The issue: Conde Nast deal goes a long way toward restoring life, commerce and glamor to a battered neighborhood
Rebuilding the site of the World Trade Center was never in question. New York wasn’t about to leave acres of space undeveloped as a painful reminder of the 9/11 attack that demolished the twin towers.
AND THEIR replacement is — or will be — suitably spectacular, 1 World Trade Center, a 1,776-foot-tall office building with, depending how it’s finished out, 105 floors. The building, which will be the tallest in the United States, is now 66 stories and rising, scheduled for completion in January 2014, after nearly eight years of construction.
Getting it launched wasn’t easy, what with political infighting, problems razing an adjacent building, financial disputes, architectural disagreements and security concerns. Because of a false start, the new cornerstone had to be dug up and put in storage.
One WTC is still not clear of problems. Recently, a plan to clad the base in prismatic glass panels had to be abandoned because of manufacturing problems.
There was an issue other than the physical construction facing the developers and planners. What kind of tenants would inhabit the new building?
Even before 2001, the financial firms that had been the commercial life’s blood of Lower Manhattan were downsizing and moving to cheaper locations. The prospect of One WTC filling up with government offices, moved there under duress, quickened no one’s pulse.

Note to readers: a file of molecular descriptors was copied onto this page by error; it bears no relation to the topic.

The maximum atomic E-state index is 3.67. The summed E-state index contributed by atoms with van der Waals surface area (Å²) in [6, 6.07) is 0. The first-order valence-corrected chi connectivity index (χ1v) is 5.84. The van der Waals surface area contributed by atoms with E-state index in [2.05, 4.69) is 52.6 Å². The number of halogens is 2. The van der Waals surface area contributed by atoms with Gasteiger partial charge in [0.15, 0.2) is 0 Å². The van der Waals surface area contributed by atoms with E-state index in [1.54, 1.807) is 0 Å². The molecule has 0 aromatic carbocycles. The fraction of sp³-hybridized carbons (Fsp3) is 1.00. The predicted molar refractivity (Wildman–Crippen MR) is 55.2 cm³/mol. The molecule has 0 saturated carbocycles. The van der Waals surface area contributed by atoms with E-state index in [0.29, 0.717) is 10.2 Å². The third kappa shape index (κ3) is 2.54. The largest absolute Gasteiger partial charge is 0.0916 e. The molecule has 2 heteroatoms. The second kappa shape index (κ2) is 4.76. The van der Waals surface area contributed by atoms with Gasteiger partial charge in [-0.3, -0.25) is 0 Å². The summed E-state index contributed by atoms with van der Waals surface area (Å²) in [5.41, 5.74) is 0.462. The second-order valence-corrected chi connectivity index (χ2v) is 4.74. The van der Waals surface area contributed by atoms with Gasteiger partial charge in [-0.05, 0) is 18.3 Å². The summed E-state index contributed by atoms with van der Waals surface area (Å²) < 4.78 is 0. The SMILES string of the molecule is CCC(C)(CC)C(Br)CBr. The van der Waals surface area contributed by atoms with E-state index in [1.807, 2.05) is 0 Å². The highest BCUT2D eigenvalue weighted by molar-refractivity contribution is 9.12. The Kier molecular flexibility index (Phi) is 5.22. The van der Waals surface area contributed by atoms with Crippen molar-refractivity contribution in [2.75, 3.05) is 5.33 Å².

THAT PROBLEM is now solved. The building now has a marquee and very New Yorkish anchor tenant — Conde Nast, the glossy magazine empire that publishes such titles as Glamour, Vogue, Vanity Fair and The New Yorker.
In a deal said to be worth $2 billion over 25 years, the magazine company will take over the 20th to the 41st floors. That the move entailed serious glitz was evident in one of the knottier points of the negotiations: assurances that limousines and Conde Nast’s own fleet of more than 100 black cars could pull up to the building with their celebrity visitors without undue security hassles.
With Conde Nast aboard, it’s hoped other A-list companies will follow.
The attacks of 9/11 are an ugly and bitter chapter in our history that restoring life, commerce and, yes, glamor to that battered neighborhood will go a long way toward closing.